When Dublin girl Jane married local boy Jim, she thought it was for ever. But now there are cracks in their marriage that they just can’t seem to fix. Then Jim announces he’s moving out, and Jane is left to pick up the pieces of their family life. On top of that her mother decides to visit...
Determined to remain upbeat, Jane resolves to make a real success of her work, only to discover that Cutting Edge, the hairdressing empire, is opening a shop just yards away from her own humble salon. With her staff in uproar and customers deserting her in droves, Jane decides to play Cutting Edge at its own game.
Then life deals Jane and Jim one dreadful blow. As past hurts rush to the surface, they are forced to confront what drove them apart in the first place.
“Clever, frank and funny” - Bella
No matter how many times Jane dusted the mantle piece, she always had to stop whenever she came to the photo. Matt, with his big wide grin and his tousled black hair laughed out at her from the frame. It was the sort of photo that made noise. His black hair, the green grass of the Phoenix park and his red Man United jersey all produced a joyous clash of vibrant colours that made her smile. Jim had taken it. One of the few he’d ever taken of Matt. Jim was a good photographer with a great eye for a picture. She was glad he’d taken that one.
It had been a great day, she remembered. Jim had taken his camera out to the park to do some shots of greenery for some ad project he was working on. Her and the kids had accompanied him. They’d pulled up in the park, tumbled out of the car and began walking. Owen had taken his skateboard and was whizzing along in front of them. Matt ran alongside him for a bit, begging for a go, while Di snuggled up to her Dad. She was a real Daddy’s girl and had yet to discover her love of all things black. Jim had wrapped one arm about his daughter and the other about her. No, he’d put his hand into the back pocket of her jeans, she remembered. And she had put her hand into the back pocket of his. They’d walked along like that, hip to hip, he nuzzling the top of her head and turning her on something rotten.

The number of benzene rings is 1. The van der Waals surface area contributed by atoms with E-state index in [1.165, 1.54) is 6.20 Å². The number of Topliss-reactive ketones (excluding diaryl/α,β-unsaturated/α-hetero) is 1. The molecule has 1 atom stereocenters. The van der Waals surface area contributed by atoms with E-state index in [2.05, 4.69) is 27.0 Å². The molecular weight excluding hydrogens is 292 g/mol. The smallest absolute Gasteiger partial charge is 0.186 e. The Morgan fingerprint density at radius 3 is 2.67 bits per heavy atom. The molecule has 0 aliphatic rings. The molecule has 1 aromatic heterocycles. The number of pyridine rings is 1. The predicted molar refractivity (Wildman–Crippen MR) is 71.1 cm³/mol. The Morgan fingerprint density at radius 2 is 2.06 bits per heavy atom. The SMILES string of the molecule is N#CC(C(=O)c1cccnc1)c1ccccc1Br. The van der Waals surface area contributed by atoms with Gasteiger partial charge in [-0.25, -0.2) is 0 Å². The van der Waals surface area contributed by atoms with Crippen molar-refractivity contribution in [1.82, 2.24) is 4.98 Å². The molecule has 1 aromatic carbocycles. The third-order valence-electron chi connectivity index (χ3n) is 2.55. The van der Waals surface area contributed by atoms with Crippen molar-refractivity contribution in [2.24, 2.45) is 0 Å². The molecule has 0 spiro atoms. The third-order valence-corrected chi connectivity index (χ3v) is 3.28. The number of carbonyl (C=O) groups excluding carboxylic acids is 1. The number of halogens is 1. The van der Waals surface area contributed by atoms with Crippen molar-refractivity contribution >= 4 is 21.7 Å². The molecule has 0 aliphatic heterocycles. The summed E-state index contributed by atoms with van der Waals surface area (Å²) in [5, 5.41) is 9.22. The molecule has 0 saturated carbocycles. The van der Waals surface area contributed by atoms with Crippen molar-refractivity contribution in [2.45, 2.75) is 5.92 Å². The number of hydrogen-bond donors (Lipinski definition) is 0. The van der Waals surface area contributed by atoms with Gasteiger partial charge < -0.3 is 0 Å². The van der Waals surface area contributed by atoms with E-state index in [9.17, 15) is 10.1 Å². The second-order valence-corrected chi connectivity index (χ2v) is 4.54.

Then Matt had wrestled the skateboard from a laughing Owen and had stood shakily on it. “Don’t,” she’d called out, trying not to laugh, knowing he’d fall.
And he had.
Right onto the grass.
And snap! Jim had left her side and taken the picture. And then he’d snapped her. And he carried that one in his wallet.
Or he used to.
She jumped. Guiltily put the picture back in its place, before turning around. Jim stood, framed in the doorway, his dark hair falling across his face. His eyes flicked to the photo and darted away again. He looked like Matt, she thought suddenly. This is what Matt might have looked like. The thought caused her to wince. “Yeah?” She made her voice over-bright.
“Look,” Jim swallowed. Moved from one foot to the other. “I’ve been thinking.”
“Yeah?” A sort of dread began in the pit of her stomach. Jim was not one for thinking about things, as far as she knew. “Thinking? About what?”
“And well,” Jim swallowed again. “It’s not working, is it?”
She didn’t answer. Instead she felt her heart sort of swell up inside her. And her stomach gave a weird lurch.
“I think, and well, maybe it’s for the best, I think I should move out.”
Move out? She stared at him. “What?”
He met her gaze for the first time. “D’you think that would be best?”